Clark County reached a major milestone in its economic progress in October, revised employment estimates released Tuesday show, finally completing its recovery of all 10,000 jobs it lost to the Great Recession.
Meanwhile, the county continues to rev its engine, generating 5,500 jobs in the 12 months through January — an annualized growth rate of 4.2 percent. That’s double Washington’s overall annualized growth rate of 2.1 percent. As of January, Clark County had 1,000 more jobs than it did before the start of the recession.
Those figures illustrate the sunny sides of the county’s economic rehabilitation.
However, six years after the global financial collapse paralyzed markets, caused rampant unemployment and cast a planet-size shadow over people’s livelihoods, the gloomy corners aren’t hard to find.
That’s partly because the overall job recovery hasn’t matched population growth of roughly 1 percent each of the past six years, which has increased the number of people looking for work, according to an analysis by Scott Bailey, regional labor economist for the state Employment Security Department. Take that annual population growth and couple it with normal labor force participation rates — as Bailey did — and you come up with this sobering conclusion: The county needs at least 5,000 more jobs to approach pre-recession labor market conditions.
Another corner of cheerlessness: Bailey’s analysis of hours worked and wage trends over the past six years indicates a shift toward more part-time, rather than full-time, jobs in Clark County. It’s unclear what’s behind that rearrangement. Employers might be cutting hours. Or people could be grabbing part-time work because it’s the only thing available.
“We do know that there are more part-time jobs than there were, so that’s not as good as we would like,” Bailey said in a phone interview Tuesday. “But it’s still very positive that we’ve got that strong job growth.”
Meanwhile, the county is seeing fewer jobs in most hourly wage ranges, according to Bailey’s analysis, except at the top of the scale, where jobs pay at least $30 per hour. The increase in top-wage jobs reflects the county’s influx of employment in corporate office jobs and in finance, including from the expansion of Fisher Investments. The asset management firm’s local campus has grown by more than 155 employees since May, bringing its total Camas workforce to 650 people.
Multiple sectors gain
Overall, Clark County’s economy finds itself in acceleration mode.
All but one sector showed net job gains in the 12 months ending in January, according to Bailey. Trade, transportation and utilities payrolls ballooned by 1,100 jobs, professional and business services fattened with 900 jobs, education and health services added 900 jobs, leisure and hospitality grew by 800 positions, and construction chipped in 700 jobs.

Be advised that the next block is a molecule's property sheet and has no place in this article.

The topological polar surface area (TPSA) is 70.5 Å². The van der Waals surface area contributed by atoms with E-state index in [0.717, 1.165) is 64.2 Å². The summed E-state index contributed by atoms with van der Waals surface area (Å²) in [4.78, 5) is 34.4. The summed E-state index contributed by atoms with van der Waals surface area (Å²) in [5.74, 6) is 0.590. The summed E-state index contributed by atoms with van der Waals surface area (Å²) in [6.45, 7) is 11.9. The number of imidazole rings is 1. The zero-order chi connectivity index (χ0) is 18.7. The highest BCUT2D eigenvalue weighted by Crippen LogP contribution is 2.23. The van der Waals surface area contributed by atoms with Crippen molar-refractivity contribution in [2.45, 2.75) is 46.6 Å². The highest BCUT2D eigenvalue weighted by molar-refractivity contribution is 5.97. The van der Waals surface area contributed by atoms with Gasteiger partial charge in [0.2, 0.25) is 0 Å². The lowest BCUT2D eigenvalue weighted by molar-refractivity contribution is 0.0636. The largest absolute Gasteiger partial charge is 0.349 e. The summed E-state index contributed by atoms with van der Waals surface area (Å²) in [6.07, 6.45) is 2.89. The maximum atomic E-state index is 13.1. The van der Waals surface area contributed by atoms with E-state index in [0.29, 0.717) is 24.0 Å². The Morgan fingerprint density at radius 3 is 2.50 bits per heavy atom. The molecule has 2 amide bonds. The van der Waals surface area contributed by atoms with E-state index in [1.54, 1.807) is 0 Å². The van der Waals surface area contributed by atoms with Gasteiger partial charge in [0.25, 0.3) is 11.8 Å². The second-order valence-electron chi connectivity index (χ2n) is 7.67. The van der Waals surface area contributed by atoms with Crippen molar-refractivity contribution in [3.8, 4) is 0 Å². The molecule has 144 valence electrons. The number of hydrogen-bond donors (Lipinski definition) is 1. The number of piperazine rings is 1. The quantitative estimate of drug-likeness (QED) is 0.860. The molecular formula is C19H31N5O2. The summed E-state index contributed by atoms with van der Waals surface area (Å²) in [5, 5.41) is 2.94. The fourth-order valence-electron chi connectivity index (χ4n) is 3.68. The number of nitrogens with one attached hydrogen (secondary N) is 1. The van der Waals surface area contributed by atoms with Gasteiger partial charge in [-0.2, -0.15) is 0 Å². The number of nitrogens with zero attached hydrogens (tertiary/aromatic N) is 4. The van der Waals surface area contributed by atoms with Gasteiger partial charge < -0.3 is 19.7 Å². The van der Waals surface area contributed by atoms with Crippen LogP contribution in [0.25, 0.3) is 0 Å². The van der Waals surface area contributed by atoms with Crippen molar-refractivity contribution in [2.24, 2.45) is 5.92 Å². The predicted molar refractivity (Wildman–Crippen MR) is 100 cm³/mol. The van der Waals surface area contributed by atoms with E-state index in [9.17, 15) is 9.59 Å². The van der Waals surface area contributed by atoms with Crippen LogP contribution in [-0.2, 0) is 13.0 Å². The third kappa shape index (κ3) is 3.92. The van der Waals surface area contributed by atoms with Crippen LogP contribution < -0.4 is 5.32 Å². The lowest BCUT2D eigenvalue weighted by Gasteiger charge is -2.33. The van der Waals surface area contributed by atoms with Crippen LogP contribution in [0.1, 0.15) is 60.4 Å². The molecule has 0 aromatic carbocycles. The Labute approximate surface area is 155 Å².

The manufacturing sector saw no change over the year.
Meanwhile, the county’s preliminary unemployment rate in January clocked in at 7.5 percent. That’s down from an initially reported rate of 9.9 percent in January 2013. However, preliminary jobless rates are usually revised upward the following month, to take into account those unemployed county residents who previously worked in Oregon. The revised unemployment rate for January 2013 was 11.6 percent.
The county’s initial unemployment rate of 7.4 percent in December has similarly been revised upward to 8.7 percent.
Clark County’s jobless rate reached its highest level this century in March 2010: 15.9 percent.
A revision of employment estimates, based on tax returns from all employers for the third quarter of 2013, showed that growth in that quarter was faster than initially estimated, according to Bailey in his “Clark County Labor Market Update” report issued Tuesday.
The revised estimates showed the county had, in October, recovered all of the jobs it lost in the economic crash. As of January, it exceeded its recessionary losses by about 1,000 jobs.
“We’re at 4 percent, year over year,” Bailey said, referring to the county’s brisk growth rate, “so that’s certainly good news.”
However, Bailey’s analysis based on population growth and normal labor market participation rates shows Clark County needs at least 5,000 more jobs to return to the labor market conditions before the recession began in December 2007. And that’s just for people who live and work in the county. Another 2,500 jobs would similarly be needed for county residents who work in Oregon, Bailey said.
And while the county has recovered its losses and then some, according to Bailey, “the composition of jobs by industry has significantly changed.” Since the economic crash, there are 3,300 fewer construction jobs, 1,200 fewer manufacturing jobs and 2,100 more health care jobs.
With the construction industry, Bailey said, “we clearly had a bubble.” He added, “We’re still working through that to get back to a sustainable level in construction.”
In Bailey’s wage analysis — conducted on a full-time equivalent basis — he examined trends between the second quarter of 2007 and the same three-month period in 2013. He found that there were “fewer jobs in most wage ranges, except at the very top end of the wage scale.”
For example, jobs paying an hourly wage of $11.99 or less were down by 790 positions. Jobs paying hourly wages between $12 and $15.99 decreased by 905 positions. Jobs paying hourly wages between $16 and $21.99 and between $22 and $29.99 plummeted by 1,408 and 1,268 positions, respectively.
However, jobs paying an hourly wage of at least $30 were up by 1,312 positions.
About 75 percent of the net new high-wage jobs “were in the corporate office industry,” according to Bailey.